ESPE Abstracts (2014) 82 P-D-2-3-500

The Contribution of Maternal Malaria Exposure and Metabolic Markers to Change in Blood Pressure in Nigerian Children over the First 3 Years of Life

Jasmin Farikullah-Mirzaa, Andrew Whatmorea, Omolola Ayoolaa, Olayemi Omotadeb, Imogen Butchera, Handrean Soranc, Kennedy Cruickshankd & Peter Claytona

aCentre for Paediatrics and Child Health, Royal Manchester Children’s Hospital, University of Manchester, Manchester, UK; bCollege of Medicine, University of Ibadan, Ibadan, Nigeria; cCardiovascular Research Group, University of Manchester, Manchester, UK; dCardiovascular Medicine Group, Diabetes and Nutrition Division, King’s College, London, UK

Background: In Nigeria, where malaria is endemic, hypertension is common. We reported that exposure to maternal malaria resulted in smaller babies with lower BP at birth, but a greater change (Δ) in BP to 12 months of age.

Objective and hypotheses: To now present BP measurements out to 3 years of age.

Method: Height, weight, and blood pressure (BP) were measured on 164 babies (75 males and 89 females) at birth, 12, 24, and 36 months. Blood samples collected at 12 months were analysed for IGFI, lipids (triglyceride, HDLc, and LDLc), insulin, adiponectin, and leptin. The effect of malaria on BP and ΔBP (0–12 and 0–36 months) was compared by T-tests. Backward regression analysis was used to assess the association of malarial exposure, sex and biochemical markers on changes in BP over time (P>0.1 to exclude variables).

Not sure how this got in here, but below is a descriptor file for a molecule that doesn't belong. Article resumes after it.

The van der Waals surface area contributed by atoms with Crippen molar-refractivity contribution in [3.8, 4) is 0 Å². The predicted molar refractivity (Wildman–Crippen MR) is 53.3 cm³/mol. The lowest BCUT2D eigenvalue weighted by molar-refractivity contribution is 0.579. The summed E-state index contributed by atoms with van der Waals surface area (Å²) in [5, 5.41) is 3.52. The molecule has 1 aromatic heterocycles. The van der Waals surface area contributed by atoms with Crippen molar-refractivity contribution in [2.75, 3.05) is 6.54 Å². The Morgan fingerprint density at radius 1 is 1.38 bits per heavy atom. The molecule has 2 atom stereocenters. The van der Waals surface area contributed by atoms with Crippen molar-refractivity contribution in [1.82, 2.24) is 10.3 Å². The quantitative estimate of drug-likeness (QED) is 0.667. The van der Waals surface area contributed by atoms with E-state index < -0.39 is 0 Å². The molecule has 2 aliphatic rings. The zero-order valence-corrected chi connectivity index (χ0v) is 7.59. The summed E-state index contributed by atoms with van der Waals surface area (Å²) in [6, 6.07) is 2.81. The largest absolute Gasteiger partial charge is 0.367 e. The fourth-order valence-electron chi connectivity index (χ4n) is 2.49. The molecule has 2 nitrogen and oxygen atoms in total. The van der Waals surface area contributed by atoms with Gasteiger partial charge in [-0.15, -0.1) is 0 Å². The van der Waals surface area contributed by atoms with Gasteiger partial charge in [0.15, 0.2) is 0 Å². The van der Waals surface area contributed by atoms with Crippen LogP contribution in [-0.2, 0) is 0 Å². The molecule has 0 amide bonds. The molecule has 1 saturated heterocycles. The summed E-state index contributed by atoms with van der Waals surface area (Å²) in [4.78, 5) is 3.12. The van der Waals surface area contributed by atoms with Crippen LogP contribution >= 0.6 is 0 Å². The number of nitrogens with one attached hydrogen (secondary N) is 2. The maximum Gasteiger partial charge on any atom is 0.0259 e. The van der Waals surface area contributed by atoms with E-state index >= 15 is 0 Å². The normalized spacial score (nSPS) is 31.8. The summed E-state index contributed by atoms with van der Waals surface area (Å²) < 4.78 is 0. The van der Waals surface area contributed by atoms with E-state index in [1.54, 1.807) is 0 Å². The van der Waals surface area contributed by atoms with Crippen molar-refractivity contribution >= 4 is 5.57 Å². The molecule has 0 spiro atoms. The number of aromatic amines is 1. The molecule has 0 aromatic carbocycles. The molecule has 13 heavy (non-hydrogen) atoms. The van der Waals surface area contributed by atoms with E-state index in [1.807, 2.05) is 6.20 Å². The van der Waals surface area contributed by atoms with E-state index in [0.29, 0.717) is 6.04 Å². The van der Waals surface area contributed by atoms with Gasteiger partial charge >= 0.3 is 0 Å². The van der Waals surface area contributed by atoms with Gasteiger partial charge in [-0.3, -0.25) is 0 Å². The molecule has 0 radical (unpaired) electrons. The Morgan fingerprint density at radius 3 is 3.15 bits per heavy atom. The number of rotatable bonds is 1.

Results: ΔsBP over 0–12 months was higher in babies exposed to maternal malaria (no malaria 14±17 vs malaria 19±14 mmHg; P=0.03) and this effect persisted to 36 months (18±15 vs 25±13 mmHg; P=0.002). ΔsBP over 0–36 months was lower in females (Δ20 mmHg) than males (Δ23 mmHg) but the impact of malaria was more pronounced in females (+8.7 mmHg with malaria; P=0.003) than males (+5.0 mmHg; P=0.15). ΔsBP over 0–12 months was associated positively with malarial exposure (β=+5.3; P=0.05) and HDLc (+7.9; 0.08) and negatively with leptin (−0.09; 0.008) and LDLc (−0.45; 0.009) (r2=16%). ΔsBP over 0–36 months was associated positively with malarial exposure (β=+8.1; P=0.001) and IGFI (+0.1; 0.029) and negatively with leptin (−0.1; 0.003), LDLc (−2.9; 0.06) and being female (−5.4 (m:f); 0.038) (r2=20%).

Conclusion: Changes in systolic BP over time are greater in children exposed to maternal malaria than those who are not, an effect that is more pronounced in females than males. This increased change in sBP is also independently associated with lower leptin and LDLc levels.